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JAMA Network Insights
April 15, 2020

Advice for Clinicians on How to Treat Comorbid Anxiety and Depression

Author Affiliations
  • 1Pro Pergratersona Mental Health Care, Depression Expertise Center, Nijmegen, the Netherlands
  • 2Radboud University Nijmegen, the Netherlands
  • 3Amsterdam UMC, Vrije Universiteit, Department of Psychiatry, Amsterdam Public Health Research Institute, Amsterdam, the Netherlands
  • 4GGZ inGeest Specialized Mental Health Care, Amsterdam, the Netherlands
JAMA Psychiatry. 2020;77(6):645-646. doi:10.1001/jamapsychiatry.2020.0601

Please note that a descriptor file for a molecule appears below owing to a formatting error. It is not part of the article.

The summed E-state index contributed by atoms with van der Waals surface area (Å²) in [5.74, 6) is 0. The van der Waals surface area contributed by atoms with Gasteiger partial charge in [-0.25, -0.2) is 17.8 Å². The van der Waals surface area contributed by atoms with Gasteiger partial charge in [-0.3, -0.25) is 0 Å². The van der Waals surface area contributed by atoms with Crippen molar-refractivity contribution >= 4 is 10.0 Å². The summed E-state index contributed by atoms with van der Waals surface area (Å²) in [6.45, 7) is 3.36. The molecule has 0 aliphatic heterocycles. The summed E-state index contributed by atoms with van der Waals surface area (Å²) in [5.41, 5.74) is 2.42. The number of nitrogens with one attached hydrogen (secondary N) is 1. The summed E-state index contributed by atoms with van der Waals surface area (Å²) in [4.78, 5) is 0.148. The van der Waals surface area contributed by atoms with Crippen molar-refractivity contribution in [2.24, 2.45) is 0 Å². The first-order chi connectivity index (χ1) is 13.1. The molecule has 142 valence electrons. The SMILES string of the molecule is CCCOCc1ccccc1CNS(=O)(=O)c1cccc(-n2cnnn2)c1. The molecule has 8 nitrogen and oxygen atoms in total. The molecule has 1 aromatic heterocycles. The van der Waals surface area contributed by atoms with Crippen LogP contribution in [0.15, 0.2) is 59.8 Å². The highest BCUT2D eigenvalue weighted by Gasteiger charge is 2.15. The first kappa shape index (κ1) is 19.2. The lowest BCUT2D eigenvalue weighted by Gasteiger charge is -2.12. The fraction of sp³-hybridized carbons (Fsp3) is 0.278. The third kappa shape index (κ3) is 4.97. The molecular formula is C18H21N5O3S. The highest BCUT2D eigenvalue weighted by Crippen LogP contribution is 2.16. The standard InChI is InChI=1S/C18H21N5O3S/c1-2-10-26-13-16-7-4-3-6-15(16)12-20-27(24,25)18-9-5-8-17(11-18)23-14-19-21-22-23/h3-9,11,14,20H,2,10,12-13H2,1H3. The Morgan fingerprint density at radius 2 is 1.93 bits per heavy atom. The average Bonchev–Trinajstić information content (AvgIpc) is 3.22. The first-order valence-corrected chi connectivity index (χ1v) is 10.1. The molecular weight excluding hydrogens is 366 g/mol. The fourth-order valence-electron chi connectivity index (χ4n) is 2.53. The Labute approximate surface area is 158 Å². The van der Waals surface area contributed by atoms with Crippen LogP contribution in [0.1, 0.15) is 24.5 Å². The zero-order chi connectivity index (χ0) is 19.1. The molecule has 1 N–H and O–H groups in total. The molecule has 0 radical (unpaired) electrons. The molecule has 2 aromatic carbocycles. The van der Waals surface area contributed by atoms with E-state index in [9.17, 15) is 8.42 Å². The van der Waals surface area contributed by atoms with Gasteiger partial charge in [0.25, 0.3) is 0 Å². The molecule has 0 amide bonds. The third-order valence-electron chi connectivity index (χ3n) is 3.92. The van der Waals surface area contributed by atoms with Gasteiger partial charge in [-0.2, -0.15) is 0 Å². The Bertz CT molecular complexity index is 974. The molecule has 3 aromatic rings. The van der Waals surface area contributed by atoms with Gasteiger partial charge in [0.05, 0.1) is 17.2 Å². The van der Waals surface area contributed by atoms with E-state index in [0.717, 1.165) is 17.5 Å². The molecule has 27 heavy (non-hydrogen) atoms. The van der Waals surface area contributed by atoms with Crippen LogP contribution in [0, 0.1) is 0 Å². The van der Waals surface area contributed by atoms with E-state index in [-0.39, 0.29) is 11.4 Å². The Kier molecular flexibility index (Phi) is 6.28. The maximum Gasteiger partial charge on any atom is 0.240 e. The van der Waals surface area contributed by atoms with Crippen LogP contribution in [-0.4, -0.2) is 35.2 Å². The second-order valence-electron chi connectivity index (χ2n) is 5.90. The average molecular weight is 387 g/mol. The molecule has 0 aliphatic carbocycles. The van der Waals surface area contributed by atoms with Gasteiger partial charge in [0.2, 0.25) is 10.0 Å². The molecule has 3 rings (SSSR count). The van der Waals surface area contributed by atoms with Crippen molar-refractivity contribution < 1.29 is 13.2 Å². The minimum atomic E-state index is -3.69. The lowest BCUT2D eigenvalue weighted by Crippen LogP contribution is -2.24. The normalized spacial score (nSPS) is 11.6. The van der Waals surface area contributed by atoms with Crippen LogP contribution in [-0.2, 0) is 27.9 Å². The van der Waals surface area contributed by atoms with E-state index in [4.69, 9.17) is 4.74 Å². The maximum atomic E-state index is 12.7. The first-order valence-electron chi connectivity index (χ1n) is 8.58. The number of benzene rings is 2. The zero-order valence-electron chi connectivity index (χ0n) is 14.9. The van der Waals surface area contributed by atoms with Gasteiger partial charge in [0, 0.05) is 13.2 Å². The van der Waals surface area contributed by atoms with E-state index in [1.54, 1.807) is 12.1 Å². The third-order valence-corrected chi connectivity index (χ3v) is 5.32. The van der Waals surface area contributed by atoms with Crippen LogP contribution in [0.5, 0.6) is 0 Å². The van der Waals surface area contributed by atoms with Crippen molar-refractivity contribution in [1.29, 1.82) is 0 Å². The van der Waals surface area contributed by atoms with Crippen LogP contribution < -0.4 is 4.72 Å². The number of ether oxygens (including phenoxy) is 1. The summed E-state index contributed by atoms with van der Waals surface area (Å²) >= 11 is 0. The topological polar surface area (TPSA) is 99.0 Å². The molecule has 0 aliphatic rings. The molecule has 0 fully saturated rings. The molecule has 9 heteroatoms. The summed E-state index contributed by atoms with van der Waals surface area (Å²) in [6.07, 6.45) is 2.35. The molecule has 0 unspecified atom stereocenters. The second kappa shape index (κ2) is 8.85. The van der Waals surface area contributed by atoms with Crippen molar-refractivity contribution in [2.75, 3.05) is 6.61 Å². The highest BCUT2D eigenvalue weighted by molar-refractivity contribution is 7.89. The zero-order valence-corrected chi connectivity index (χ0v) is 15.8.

Depressive and anxiety disorders frequently co-occur. It is widely known that the outcome of comorbid anxiety and depressive disorder together is more negative than each single counterpart. Clinically, comorbidity is associated with greater severity of symptoms, with an increased risk of suicide, a more reduced quality of life, and a more limited level of functioning.1 Although it can be questioned whether it is best to view depression and anxiety as a single condition or distinct conditions, current clinical practice is to diagnose both disorders separately and refer to comorbidity. However, a clear-cut optimal treatment strategy for comorbid anxiety and depression is lacking. Should we treat the disorders sequentially (treating one and subsequently the other) or parallel (treating both disorders simultaneously)? Should we start a single treatment focusing on both disorders (integrated treatment) or a transdiagnostic treatment focusing on underlying mechanisms present in both anxiety and depressive disorders?2

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